This collection of short British Sherlock Holmes productions begins with the French-British coproduction The Copper Beeches (1912), featuring the comically-overplayed performance by the actor portraying Rucastle, the vindictive father. Not much of a mystery and not much of a film, with its outright bad direction and overwrought acting. At least Georges Tréville makes a reasonable Holmes.
The other films in this collection come from the first 1921 series of Holmes films produced by the Stoll company. Eille Norwood portrays a believeable and satisfying Holmes.
In The Dying Detective (1921), Holmes is near death, afflicted by a rare Asiatic disease, and still manages to solve a murder case.
A family is found sitting upright and dead at their dinner table in The Devil’s Foot (1921) and Holmes must deduce both the mysterious method and motive.
For The Man with the Twisted Lip (1921), Holmes dons one of his disguises to investigate a curious beggar amid London’s seedier denizens, who is in turn accused of the murder of a well-to-do family man. Holmes solves the mystery with surprising results. — Carl Bennett
2002 DVD edition
The Adventures of Sherlock Holmes (1912-1921), color-toned black & white and color-tinted black & white, 105 minutes total, not rated,
including The Copper Beeches (1912), color-toned black & white and color-tinted black & white, 24 minutes, not rated, The Dying Detective (1921), color-toned black & white, 28 minutes, not rated, The Devil’s Foot (1921), color-toned black & white, 27 minutes, not rated, and The Man with the Twisted Lip (1921), color-toned black & white, 26 minutes, not rated.
Grapevine Video, no catalog number, unknown UPC number.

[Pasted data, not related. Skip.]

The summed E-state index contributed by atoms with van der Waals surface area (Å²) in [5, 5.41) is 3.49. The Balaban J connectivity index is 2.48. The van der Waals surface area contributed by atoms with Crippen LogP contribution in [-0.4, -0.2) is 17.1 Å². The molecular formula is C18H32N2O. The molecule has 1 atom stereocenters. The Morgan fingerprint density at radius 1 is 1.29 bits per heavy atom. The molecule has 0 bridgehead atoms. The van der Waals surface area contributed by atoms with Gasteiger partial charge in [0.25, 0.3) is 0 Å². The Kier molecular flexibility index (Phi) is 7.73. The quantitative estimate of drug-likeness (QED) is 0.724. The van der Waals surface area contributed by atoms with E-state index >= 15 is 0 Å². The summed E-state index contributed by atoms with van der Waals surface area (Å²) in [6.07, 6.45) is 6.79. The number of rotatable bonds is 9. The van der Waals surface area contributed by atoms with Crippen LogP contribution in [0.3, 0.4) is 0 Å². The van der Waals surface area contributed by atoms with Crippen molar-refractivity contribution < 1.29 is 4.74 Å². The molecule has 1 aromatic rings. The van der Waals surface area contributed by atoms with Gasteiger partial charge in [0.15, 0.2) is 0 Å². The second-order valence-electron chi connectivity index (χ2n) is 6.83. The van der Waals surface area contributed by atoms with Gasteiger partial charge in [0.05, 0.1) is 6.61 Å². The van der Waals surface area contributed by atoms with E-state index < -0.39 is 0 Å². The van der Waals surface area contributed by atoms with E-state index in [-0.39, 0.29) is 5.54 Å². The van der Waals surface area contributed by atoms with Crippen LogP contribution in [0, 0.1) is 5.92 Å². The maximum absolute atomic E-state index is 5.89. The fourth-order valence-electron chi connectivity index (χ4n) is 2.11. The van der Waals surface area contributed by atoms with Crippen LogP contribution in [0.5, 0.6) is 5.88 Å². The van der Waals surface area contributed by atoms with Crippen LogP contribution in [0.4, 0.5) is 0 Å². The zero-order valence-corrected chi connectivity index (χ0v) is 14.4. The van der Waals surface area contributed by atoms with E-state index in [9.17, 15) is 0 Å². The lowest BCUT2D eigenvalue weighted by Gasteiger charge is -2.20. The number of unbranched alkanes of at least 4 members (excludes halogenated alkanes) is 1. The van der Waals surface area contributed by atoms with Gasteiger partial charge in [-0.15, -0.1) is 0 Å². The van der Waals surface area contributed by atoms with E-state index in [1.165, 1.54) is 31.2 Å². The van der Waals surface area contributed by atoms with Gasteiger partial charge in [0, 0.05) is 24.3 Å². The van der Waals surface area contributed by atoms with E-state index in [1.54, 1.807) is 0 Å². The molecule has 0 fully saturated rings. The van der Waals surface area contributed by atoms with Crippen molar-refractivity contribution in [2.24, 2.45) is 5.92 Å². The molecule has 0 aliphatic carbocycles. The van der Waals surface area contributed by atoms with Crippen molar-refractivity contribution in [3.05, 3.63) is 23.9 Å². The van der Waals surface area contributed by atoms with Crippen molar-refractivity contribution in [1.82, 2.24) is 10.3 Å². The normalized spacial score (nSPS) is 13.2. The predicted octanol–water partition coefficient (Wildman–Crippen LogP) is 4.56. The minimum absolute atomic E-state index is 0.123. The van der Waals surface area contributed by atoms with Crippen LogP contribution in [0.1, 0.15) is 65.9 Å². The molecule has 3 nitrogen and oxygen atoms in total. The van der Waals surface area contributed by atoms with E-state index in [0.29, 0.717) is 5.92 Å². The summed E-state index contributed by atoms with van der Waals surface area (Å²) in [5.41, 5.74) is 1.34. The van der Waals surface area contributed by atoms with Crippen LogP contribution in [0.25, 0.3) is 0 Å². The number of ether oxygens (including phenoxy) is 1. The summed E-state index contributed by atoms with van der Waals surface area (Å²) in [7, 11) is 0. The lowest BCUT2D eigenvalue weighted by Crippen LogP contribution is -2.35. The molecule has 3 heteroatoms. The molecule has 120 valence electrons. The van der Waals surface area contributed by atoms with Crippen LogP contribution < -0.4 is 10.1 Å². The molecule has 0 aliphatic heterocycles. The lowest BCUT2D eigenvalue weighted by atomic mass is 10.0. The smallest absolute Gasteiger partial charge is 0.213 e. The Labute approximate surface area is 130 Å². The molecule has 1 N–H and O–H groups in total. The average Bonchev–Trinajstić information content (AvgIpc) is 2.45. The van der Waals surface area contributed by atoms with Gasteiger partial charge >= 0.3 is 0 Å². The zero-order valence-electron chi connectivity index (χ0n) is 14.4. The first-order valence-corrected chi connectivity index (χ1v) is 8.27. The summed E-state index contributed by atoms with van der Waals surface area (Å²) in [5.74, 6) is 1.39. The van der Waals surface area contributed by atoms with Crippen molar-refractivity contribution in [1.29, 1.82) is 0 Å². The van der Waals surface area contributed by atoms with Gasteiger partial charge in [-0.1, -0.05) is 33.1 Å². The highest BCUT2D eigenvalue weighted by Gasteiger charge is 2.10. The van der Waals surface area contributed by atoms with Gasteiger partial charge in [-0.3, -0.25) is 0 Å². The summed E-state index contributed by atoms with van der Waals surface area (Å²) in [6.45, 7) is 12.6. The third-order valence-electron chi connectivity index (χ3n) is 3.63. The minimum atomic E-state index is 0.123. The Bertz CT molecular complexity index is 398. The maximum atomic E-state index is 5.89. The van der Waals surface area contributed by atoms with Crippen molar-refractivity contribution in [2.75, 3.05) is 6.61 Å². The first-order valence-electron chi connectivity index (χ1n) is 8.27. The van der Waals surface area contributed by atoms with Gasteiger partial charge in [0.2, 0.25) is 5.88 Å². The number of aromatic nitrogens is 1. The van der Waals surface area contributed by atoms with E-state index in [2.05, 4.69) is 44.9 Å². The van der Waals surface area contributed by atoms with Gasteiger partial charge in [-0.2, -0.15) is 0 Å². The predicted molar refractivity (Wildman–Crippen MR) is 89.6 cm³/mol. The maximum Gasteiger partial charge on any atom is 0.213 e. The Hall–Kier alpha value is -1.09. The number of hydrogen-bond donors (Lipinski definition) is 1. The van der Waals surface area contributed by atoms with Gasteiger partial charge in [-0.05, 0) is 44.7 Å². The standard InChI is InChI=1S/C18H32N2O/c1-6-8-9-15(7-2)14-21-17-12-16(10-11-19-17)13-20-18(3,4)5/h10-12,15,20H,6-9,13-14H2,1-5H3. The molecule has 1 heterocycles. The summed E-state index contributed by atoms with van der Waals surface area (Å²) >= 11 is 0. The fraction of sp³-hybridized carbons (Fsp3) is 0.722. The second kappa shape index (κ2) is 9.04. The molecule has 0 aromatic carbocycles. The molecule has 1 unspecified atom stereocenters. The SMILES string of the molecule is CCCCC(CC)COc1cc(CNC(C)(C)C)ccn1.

Full-frame 4:3 NTSC, one single-sided, single-layered DVD-R disc, Region 0, 4.5 Mbps average video bit rate, 224 kbps audio bit rate, PCM 2.0 mono sound, English language intertitles, no foreign language subtitles, 4 chapter stops, standard DVD keepcase, $16.95.
DVD release date: 2002.
Country of origin: USA
This collection has been mastered from 16mm reduction prints of varying quality. The Cooper Beeches (1912) appears to have been transferred from a very-good fine-grain 16mm print, which holds a reasonable grayscale range and image detail. Some of the intertitles have been windowboxed to ensure readability on all monitors. Easily the best-looking film on the disc, we would rate this film’s visual quality at a 6.
The Dying Detective (1921) has been transferred from a fair 16mm reduction print that has blasted-out highlights with closed-up shadow details and little grayscale range in between, however intertitles and insert shots of handwriting are still legible. The source print has more than its share of frame jitters.
The Devil’s Foot (1921) is even worse as some intertitles are barely readable; most have been freeze-framed to hold the most-legible frames long enough to be read, but does little for those that are too dark in the best of frames. Even so, with its too dark print, the film’s action can still be followed.
The Man with the Twisted Lip (1921) is the best-looking of these three Stoll film prints but is still contrasty, with closed shadows and detailless highlights. Like the three others, frame jitters can be distracting.
The films are accompanied by a soundtrack of preexisting recordings. The print quality of the Stoll films brings down the overall visual quality of this disc, but this is currently the only way to collect these films on home video.
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